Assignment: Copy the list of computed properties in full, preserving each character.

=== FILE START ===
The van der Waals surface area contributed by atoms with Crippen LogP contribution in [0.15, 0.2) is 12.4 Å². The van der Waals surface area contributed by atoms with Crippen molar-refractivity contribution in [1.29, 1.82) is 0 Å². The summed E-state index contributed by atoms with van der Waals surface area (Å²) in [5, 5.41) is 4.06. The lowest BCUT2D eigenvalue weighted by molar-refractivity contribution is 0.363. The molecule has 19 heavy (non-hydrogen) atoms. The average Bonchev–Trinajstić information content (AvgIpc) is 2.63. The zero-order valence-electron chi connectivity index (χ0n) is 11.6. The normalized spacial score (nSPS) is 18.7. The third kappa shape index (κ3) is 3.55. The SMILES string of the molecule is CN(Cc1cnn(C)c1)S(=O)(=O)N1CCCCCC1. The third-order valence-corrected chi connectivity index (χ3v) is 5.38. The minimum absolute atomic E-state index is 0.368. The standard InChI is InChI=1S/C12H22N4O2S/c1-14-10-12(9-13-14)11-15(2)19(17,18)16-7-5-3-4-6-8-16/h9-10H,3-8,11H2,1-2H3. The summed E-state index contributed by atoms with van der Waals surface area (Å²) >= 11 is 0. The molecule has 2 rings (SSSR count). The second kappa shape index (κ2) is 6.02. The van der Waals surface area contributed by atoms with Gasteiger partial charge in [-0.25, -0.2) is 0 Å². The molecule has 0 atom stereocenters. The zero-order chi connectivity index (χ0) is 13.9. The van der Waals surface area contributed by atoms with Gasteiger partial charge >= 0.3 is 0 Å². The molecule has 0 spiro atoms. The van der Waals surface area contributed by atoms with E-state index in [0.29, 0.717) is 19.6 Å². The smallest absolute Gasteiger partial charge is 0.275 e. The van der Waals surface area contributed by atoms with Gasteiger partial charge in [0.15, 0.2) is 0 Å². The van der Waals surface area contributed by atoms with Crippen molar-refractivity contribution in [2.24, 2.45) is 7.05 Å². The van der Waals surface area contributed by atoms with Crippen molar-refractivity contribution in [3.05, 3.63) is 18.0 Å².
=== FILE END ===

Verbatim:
The van der Waals surface area contributed by atoms with Crippen LogP contribution in [0.15, 0.2) is 12.4 Å². The van der Waals surface area contributed by atoms with Crippen molar-refractivity contribution in [1.29, 1.82) is 0 Å². The summed E-state index contributed by atoms with van der Waals surface area (Å²) in [5, 5.41) is 4.06. The lowest BCUT2D eigenvalue weighted by molar-refractivity contribution is 0.363. The molecule has 19 heavy (non-hydrogen) atoms. The average Bonchev–Trinajstić information content (AvgIpc) is 2.63. The zero-order valence-electron chi connectivity index (χ0n) is 11.6. The normalized spacial score (nSPS) is 18.7. The third kappa shape index (κ3) is 3.55. The SMILES string of the molecule is CN(Cc1cnn(C)c1)S(=O)(=O)N1CCCCCC1. The third-order valence-corrected chi connectivity index (χ3v) is 5.38. The minimum absolute atomic E-state index is 0.368. The standard InChI is InChI=1S/C12H22N4O2S/c1-14-10-12(9-13-14)11-15(2)19(17,18)16-7-5-3-4-6-8-16/h9-10H,3-8,11H2,1-2H3. The summed E-state index contributed by atoms with van der Waals surface area (Å²) >= 11 is 0. The molecule has 2 rings (SSSR count). The second kappa shape index (κ2) is 6.02. The van der Waals surface area contributed by atoms with Gasteiger partial charge in [-0.25, -0.2) is 0 Å². The molecule has 0 atom stereocenters. The zero-order chi connectivity index (χ0) is 13.9. The van der Waals surface area contributed by atoms with Gasteiger partial charge >= 0.3 is 0 Å². The molecule has 0 spiro atoms. The van der Waals surface area contributed by atoms with E-state index in [0.29, 0.717) is 19.6 Å². The smallest absolute Gasteiger partial charge is 0.275 e. The van der Waals surface area contributed by atoms with Gasteiger partial charge in [0.15, 0.2) is 0 Å². The van der Waals surface area contributed by atoms with Crippen molar-refractivity contribution in [2.24, 2.45) is 7.05 Å². The van der Waals surface area contributed by atoms with Crippen molar-refractivity contribution in [3.05, 3.63) is 18.0 Å².